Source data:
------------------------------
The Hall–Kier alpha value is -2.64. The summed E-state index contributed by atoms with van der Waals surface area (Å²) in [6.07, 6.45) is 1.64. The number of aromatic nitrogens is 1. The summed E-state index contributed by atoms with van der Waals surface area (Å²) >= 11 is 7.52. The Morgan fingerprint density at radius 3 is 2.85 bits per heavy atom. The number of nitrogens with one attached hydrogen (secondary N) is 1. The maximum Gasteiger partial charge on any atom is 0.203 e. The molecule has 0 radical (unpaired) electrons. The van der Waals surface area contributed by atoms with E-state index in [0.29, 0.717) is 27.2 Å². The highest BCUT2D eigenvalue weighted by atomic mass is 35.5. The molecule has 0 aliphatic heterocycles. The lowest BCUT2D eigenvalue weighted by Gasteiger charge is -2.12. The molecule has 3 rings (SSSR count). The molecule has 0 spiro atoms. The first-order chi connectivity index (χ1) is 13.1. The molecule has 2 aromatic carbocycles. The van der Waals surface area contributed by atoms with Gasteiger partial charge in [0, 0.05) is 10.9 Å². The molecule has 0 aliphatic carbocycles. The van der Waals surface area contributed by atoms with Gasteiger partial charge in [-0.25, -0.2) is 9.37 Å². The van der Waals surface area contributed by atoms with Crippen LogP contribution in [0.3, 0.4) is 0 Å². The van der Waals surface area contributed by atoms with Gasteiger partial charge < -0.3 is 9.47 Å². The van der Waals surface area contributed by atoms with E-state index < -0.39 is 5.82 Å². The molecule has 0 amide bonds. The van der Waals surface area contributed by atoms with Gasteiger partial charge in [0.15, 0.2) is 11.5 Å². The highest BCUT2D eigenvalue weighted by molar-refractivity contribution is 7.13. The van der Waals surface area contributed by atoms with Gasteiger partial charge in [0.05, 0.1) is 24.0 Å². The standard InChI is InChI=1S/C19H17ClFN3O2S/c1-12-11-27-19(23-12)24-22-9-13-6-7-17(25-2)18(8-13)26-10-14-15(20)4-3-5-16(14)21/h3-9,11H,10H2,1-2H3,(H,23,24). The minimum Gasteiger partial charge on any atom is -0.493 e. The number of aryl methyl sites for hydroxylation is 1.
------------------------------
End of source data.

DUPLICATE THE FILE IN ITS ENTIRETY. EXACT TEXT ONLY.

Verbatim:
The Hall–Kier alpha value is -2.64. The summed E-state index contributed by atoms with van der Waals surface area (Å²) in [6.07, 6.45) is 1.64. The number of aromatic nitrogens is 1. The summed E-state index contributed by atoms with van der Waals surface area (Å²) >= 11 is 7.52. The Morgan fingerprint density at radius 3 is 2.85 bits per heavy atom. The number of nitrogens with one attached hydrogen (secondary N) is 1. The maximum Gasteiger partial charge on any atom is 0.203 e. The molecule has 0 radical (unpaired) electrons. The van der Waals surface area contributed by atoms with E-state index in [0.29, 0.717) is 27.2 Å². The highest BCUT2D eigenvalue weighted by atomic mass is 35.5. The molecule has 0 aliphatic heterocycles. The lowest BCUT2D eigenvalue weighted by Gasteiger charge is -2.12. The molecule has 3 rings (SSSR count). The molecule has 0 spiro atoms. The first-order chi connectivity index (χ1) is 13.1. The molecule has 2 aromatic carbocycles. The van der Waals surface area contributed by atoms with Gasteiger partial charge in [0, 0.05) is 10.9 Å². The molecule has 0 aliphatic carbocycles. The van der Waals surface area contributed by atoms with Gasteiger partial charge in [-0.25, -0.2) is 9.37 Å². The van der Waals surface area contributed by atoms with Crippen LogP contribution in [0.3, 0.4) is 0 Å². The van der Waals surface area contributed by atoms with Gasteiger partial charge < -0.3 is 9.47 Å². The van der Waals surface area contributed by atoms with E-state index < -0.39 is 5.82 Å². The molecule has 0 amide bonds. The van der Waals surface area contributed by atoms with Gasteiger partial charge in [0.15, 0.2) is 11.5 Å². The highest BCUT2D eigenvalue weighted by molar-refractivity contribution is 7.13. The van der Waals surface area contributed by atoms with Gasteiger partial charge in [0.05, 0.1) is 24.0 Å². The standard InChI is InChI=1S/C19H17ClFN3O2S/c1-12-11-27-19(23-12)24-22-9-13-6-7-17(25-2)18(8-13)26-10-14-15(20)4-3-5-16(14)21/h3-9,11H,10H2,1-2H3,(H,23,24). The minimum Gasteiger partial charge on any atom is -0.493 e. The number of aryl methyl sites for hydroxylation is 1.